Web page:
When determining the value of a claim, insurance companies rely on the existence of a special sort of device. It is a formula. It provides the insurance company with a definite point from which to begin, when seeking a determination of a given claim’s value.
The figures in the formula
• The special damages: the medical expenses and the claimant’s loss of income.
• The general damages: the value for the pain and suffering; the value for any missed experiences, or lost opportunities
• The total cost of the medical expenses comes to an exact figure.
• The extent of the plaintiff’s loss of income can be expressed by using a precise number.
There is no precise number for the claimant’s pain and suffering. By the same token, there is no precise number for value of the missed experiences and lost opportunities. The special damages become one of 2 factors in a multiplication procedure. The insurer has selected the other factor. That second factor usually falls between 1.5 and 5.
The insurer’s selected number represents the insurer’s estimate of the claim’s value. If the claim’s value is low, the factor placed in the formula by the insurance company is between 1.5 and 3. On the other hand, if the claim’s value is high, then a figure of 4, 5, or possibly more gets placed in the insurance company’s formula.
The multiplication procedure provides the adjuster with a number that should be added to the size of the plaintiff’s lost income. The addition of the 2 numbers, the product from the multiplication procedure and the value for the lost income, provide the insurance adjuster with a number that he or she can use.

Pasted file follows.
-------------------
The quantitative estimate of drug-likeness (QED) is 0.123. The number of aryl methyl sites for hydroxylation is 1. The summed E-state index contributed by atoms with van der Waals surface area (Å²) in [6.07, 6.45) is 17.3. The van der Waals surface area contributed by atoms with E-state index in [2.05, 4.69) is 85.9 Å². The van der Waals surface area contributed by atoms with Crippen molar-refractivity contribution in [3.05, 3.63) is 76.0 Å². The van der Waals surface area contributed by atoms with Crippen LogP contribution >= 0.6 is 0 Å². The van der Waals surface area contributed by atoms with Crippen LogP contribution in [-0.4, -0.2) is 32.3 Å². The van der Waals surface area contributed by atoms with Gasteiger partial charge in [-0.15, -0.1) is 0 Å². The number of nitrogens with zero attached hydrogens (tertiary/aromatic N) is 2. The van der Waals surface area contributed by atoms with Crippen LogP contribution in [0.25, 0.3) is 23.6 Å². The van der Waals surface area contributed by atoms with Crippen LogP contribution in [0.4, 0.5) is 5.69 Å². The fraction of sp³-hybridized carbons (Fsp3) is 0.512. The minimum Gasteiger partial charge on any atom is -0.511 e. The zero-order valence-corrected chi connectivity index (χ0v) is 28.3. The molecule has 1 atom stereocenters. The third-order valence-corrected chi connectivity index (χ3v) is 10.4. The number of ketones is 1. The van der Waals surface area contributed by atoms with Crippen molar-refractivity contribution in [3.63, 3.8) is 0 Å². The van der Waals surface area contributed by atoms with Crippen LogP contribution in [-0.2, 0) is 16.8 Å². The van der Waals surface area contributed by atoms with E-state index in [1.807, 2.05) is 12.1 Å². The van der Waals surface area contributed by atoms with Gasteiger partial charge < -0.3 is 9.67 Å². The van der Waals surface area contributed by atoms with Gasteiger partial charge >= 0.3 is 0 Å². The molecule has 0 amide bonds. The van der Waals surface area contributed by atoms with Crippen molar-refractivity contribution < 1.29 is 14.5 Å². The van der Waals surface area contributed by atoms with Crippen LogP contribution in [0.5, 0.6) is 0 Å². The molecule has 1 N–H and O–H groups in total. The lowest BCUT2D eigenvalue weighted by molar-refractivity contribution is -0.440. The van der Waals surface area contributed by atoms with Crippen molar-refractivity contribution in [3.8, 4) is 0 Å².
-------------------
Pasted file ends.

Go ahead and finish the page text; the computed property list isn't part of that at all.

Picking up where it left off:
How does the adjuster put that number to use? That particular number represents an amount of money. When the adjuster negotiates with the plaintiff’s lawyer, the 2 negotiators need to put forward specific monetary offers. After an offer has been made, the opposing side has the chance to accept it or reject it. Many adjusters start their settlement negotiations by introducing the figure that was obtained by using the insurance company’s formula. The personal injury lawyers in Okotoks of the opposing party must compare that starting figure with the number that represents the lowest offer that the plaintiff/opposing party feels willing to accept.
The formula’s effect on the plaintiff’s thinking
Suppose that the adjuster starts negotiations with a figure that is close to the plaintiff’s lowest acceptable offer. If that were to happen, then the plaintiff would have to re-think the wisdom of sticking with that same number. Suppose, though that the adjuster started negotiations with something that exceeded greatly the plaintiff’s lowest acceptable offer. Then the plaintiff should think about raising the size of the next asking price.